We will come to a great passage in a few weeks in which our Lord spelled out this demand. He made it clear that
if we are to follow Him, we must "hate'' father and mother, brother and sister, and family members. We must give
to Him undivided loyalty. He will not share the first place in your life with anyone or anything. He will not ever
share it with the beloved members of your family. This is the only kind of life that is useful in the kingdom.

Evidently, the third man was a volunteer. He was attracted to the ministry of Jesus and presented himself to be a
follower of Jesus. He said, "Lord, I will follow you; but let me first go bid them farewell, which are at home at my

A.        The Distraction:
Evidently it was not a sense of responsibility that made the man want to delay, but rather a desire to have a little
pleasure with friends and family before he left. Again it was a very natural thing. It indicates that the man saw in
Jesus an important person, but not one who deserved undistracted loyalty from his life. He would be His follower
but still give a certain amount of attention to the pleasures of the world.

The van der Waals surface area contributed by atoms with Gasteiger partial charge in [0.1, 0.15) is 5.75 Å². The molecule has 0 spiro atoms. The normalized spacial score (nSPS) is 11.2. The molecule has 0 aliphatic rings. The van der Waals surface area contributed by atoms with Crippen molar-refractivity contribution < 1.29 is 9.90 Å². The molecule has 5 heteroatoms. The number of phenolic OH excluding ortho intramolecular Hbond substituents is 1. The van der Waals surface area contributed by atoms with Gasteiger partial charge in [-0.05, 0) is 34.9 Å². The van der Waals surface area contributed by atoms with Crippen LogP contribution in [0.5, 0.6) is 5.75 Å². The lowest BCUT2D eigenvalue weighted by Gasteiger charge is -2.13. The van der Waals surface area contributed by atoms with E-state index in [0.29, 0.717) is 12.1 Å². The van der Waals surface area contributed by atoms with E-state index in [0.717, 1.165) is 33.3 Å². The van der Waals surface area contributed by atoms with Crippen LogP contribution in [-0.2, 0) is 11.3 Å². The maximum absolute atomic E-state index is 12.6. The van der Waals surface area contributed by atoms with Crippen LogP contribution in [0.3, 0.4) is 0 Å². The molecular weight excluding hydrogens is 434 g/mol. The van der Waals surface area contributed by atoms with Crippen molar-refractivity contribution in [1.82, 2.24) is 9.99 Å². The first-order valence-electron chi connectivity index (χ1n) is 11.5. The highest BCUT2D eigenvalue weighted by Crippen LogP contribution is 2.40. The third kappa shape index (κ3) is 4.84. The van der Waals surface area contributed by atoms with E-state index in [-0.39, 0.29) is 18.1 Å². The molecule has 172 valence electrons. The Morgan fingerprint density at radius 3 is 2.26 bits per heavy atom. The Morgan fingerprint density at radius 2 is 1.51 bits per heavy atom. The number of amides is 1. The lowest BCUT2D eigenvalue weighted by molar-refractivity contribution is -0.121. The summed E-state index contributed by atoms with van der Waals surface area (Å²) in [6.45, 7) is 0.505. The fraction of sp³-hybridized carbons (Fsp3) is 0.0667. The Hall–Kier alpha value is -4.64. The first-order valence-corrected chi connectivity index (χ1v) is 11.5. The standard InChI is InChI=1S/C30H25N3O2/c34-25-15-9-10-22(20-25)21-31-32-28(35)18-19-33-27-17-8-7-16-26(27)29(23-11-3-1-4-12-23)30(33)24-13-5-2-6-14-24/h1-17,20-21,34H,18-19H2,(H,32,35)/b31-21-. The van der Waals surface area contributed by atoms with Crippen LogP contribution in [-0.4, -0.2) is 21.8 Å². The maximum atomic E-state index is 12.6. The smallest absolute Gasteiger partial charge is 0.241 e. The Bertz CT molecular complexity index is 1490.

This can still be a problem. We are ready to follow Jesus, but we are not ready to give our full attention to it. We
will work in a relationship with Jesus into the pattern of life that we have already established.

B.        The Dedication:
Jesus responded to the man with a proverb. "No man, having put his hand to the plough, and looking back, is fit
for the kingdom of God." There may be two ideas here. If you have ever plowed, especially using animals, you
know that a man can not plow a straight furrow and look back. He must give his attention to what he is doing and
his eye upon his destination. He must be totally dedicated to plowing.

Dr. Ray Summers suggests yet another idea. He indicates that it refers to the distraction that can come during
the plowing season. The farmer who allows himself to be distracted from his task will lose a crop. If someone is
able to allure him away on a fishing trip, or into a golf game, when he should be plowing, he will not last long as a
farmer. He must be dedicated to farming. He must be giving an undistracted loyalty to his calling.

The same is true in the kingdom. The only lives that are useful to the kingdom are those who give undistracted,
loyalty to the Lord . They give Him priority over pleasure, affections, ambitions, and personal desires. He is first in
their lives.

This gives us a clue as to why the work of the Lord is suffering in our day. It is suffering because of a lack of
useable lives. The Lord has a lot of followers, but they have divided loyalties, they have made conditional
commitments, and they are too easily distracted. The Lord deserves better. He deserves and demands from us
the first priority and loyalty of life. Will you give it to Him? It will make you "fit for the kingdom".